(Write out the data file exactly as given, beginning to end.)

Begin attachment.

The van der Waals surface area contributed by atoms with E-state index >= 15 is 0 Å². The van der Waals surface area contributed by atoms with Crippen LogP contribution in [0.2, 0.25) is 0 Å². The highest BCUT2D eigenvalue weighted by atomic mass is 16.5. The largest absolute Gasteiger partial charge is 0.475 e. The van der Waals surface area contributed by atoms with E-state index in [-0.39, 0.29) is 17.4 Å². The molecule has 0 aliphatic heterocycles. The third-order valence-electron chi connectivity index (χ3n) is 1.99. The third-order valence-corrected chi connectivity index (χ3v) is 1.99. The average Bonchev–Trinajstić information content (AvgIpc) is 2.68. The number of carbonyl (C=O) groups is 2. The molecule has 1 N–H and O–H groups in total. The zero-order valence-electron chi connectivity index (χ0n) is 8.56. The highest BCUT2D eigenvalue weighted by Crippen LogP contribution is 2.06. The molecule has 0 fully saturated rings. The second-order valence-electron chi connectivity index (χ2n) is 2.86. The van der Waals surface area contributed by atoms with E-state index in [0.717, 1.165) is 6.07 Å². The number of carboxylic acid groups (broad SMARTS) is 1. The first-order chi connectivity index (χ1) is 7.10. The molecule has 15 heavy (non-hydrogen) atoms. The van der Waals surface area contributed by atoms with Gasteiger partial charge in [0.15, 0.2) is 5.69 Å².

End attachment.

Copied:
The van der Waals surface area contributed by atoms with E-state index >= 15 is 0 Å². The van der Waals surface area contributed by atoms with Crippen LogP contribution in [0.2, 0.25) is 0 Å². The highest BCUT2D eigenvalue weighted by atomic mass is 16.5. The largest absolute Gasteiger partial charge is 0.475 e. The van der Waals surface area contributed by atoms with E-state index in [-0.39, 0.29) is 17.4 Å². The molecule has 0 aliphatic heterocycles. The third-order valence-electron chi connectivity index (χ3n) is 1.99. The third-order valence-corrected chi connectivity index (χ3v) is 1.99. The average Bonchev–Trinajstić information content (AvgIpc) is 2.68. The number of carbonyl (C=O) groups is 2. The molecule has 1 N–H and O–H groups in total. The zero-order valence-electron chi connectivity index (χ0n) is 8.56. The highest BCUT2D eigenvalue weighted by Crippen LogP contribution is 2.06. The molecule has 0 fully saturated rings. The second-order valence-electron chi connectivity index (χ2n) is 2.86. The van der Waals surface area contributed by atoms with E-state index in [0.717, 1.165) is 6.07 Å². The number of carboxylic acid groups (broad SMARTS) is 1. The first-order chi connectivity index (χ1) is 7.10. The molecule has 15 heavy (non-hydrogen) atoms. The van der Waals surface area contributed by atoms with Gasteiger partial charge in [0.15, 0.2) is 5.69 Å².